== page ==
As the size of complex scientific data sets grows exponentially, so does the need for scientists to explore the data visually and collaboratively in ultra-high resolution environments.
To that end, the California Institute for Telecommunications and Information Technology (Calit2) has unveiled the highest-resolution display system for scientific visualization in the world at the University of California, San Diego.
The Highly Interactive Parallelized Display Space (HIPerSpace) features nearly 287 million pixels of screen resolution - more than one active pixel for every U.S. citizen, based on the 2000 Census.
The HIPerSpace is more than 10 percent bigger (in terms of pixels) than the second-largest display in the world, constructed recently at the NASA Ames Research Center. That 256-million-pixel system, known as the hyperwall-2, was developed by the NASA Advanced Supercomputing Division at Ames , with support from Colfax International.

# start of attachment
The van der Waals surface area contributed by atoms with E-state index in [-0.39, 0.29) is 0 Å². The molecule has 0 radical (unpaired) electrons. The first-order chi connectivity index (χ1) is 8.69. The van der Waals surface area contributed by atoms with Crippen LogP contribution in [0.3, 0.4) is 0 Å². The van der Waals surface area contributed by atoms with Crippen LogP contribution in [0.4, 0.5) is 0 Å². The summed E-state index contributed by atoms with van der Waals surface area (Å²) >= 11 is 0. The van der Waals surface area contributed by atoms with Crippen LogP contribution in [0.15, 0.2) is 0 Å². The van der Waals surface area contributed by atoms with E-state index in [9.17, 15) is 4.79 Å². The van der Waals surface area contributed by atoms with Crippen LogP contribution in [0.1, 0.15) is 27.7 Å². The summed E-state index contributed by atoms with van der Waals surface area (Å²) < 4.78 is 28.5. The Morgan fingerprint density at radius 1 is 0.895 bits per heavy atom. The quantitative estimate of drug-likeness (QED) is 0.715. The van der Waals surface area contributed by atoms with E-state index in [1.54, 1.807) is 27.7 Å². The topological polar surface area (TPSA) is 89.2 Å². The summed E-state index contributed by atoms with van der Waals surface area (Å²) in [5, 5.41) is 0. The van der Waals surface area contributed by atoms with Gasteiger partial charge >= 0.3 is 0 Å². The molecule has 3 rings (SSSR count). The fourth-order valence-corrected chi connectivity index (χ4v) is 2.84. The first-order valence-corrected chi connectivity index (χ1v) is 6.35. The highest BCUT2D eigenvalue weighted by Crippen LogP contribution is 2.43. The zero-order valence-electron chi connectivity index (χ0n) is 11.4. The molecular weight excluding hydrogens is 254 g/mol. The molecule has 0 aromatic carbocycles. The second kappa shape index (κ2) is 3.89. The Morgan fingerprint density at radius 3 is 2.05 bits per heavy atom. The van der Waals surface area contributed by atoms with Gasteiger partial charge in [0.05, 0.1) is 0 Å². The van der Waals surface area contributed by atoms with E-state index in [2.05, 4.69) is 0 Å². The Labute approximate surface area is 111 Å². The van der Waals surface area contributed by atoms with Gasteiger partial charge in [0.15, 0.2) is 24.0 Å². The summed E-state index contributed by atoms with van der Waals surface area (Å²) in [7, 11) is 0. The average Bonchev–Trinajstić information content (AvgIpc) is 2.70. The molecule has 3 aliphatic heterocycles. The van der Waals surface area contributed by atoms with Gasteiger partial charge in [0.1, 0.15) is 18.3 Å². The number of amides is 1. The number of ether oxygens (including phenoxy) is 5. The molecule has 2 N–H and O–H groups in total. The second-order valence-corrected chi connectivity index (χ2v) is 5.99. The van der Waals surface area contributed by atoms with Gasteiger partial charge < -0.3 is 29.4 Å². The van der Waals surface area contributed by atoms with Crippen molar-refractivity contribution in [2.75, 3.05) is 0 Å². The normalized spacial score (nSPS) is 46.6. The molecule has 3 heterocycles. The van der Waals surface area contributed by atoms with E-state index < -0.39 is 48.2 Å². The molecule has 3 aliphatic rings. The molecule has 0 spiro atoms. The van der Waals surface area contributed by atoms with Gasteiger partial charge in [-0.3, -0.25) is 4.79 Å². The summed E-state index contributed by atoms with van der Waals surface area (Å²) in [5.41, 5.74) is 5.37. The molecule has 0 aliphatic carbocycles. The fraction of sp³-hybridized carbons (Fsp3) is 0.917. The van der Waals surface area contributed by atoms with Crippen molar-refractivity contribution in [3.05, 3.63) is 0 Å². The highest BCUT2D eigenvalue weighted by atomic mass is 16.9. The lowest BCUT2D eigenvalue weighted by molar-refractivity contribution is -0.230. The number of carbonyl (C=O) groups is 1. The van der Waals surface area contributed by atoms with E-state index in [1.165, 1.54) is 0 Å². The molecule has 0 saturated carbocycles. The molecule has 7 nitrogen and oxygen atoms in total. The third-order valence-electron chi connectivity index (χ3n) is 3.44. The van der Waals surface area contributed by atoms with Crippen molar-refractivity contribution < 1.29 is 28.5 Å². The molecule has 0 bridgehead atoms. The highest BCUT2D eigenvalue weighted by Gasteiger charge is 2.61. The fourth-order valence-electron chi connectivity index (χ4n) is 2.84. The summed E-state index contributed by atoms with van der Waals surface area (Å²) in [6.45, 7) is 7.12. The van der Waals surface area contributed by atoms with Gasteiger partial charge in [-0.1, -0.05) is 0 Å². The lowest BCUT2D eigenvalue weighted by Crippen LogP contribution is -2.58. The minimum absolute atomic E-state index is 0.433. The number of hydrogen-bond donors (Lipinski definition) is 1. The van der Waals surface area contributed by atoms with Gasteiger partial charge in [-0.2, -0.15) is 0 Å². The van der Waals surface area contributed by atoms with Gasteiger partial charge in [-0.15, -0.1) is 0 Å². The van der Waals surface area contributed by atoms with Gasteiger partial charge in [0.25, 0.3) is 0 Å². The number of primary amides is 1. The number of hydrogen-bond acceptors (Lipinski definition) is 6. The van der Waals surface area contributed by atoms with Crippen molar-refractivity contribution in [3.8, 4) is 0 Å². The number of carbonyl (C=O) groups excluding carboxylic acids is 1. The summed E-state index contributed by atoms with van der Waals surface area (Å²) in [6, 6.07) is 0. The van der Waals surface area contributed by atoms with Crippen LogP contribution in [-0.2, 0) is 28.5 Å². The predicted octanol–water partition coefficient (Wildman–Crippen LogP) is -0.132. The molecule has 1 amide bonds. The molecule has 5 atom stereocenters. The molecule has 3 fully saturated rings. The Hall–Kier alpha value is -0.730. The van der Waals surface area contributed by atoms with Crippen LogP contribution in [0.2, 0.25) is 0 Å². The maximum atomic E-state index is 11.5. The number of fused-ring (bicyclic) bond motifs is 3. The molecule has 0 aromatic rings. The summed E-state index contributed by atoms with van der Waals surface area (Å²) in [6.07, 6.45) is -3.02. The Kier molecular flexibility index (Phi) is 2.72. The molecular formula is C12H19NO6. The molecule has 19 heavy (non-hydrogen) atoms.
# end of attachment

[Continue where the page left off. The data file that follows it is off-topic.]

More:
The expanded display at Calit2 is 30 percent bigger than the first HIPerSpace wall at UCSD, built in 2006. That system was moved to a larger location in Atkinson Hall, the Calit2 building at UCSD, where it was expanded by 66 million pixels to take advantage of the new space. The system was used officially for the first time on June 16 to demonstrate applications for a delegation from the National Geographic Society.
"Amazingly it took our team less than a day to tear down the original wall, relocate and expand it," said Falko Kuester, principal investigator of the HIPerSpace system. "The higher resolution display takes us more than half-way to our ultimate goal of building a half-billion-pixel tiled display system to give researchers an unprecedented ability to look broadly at large data sets while also zooming in to the tiniest details."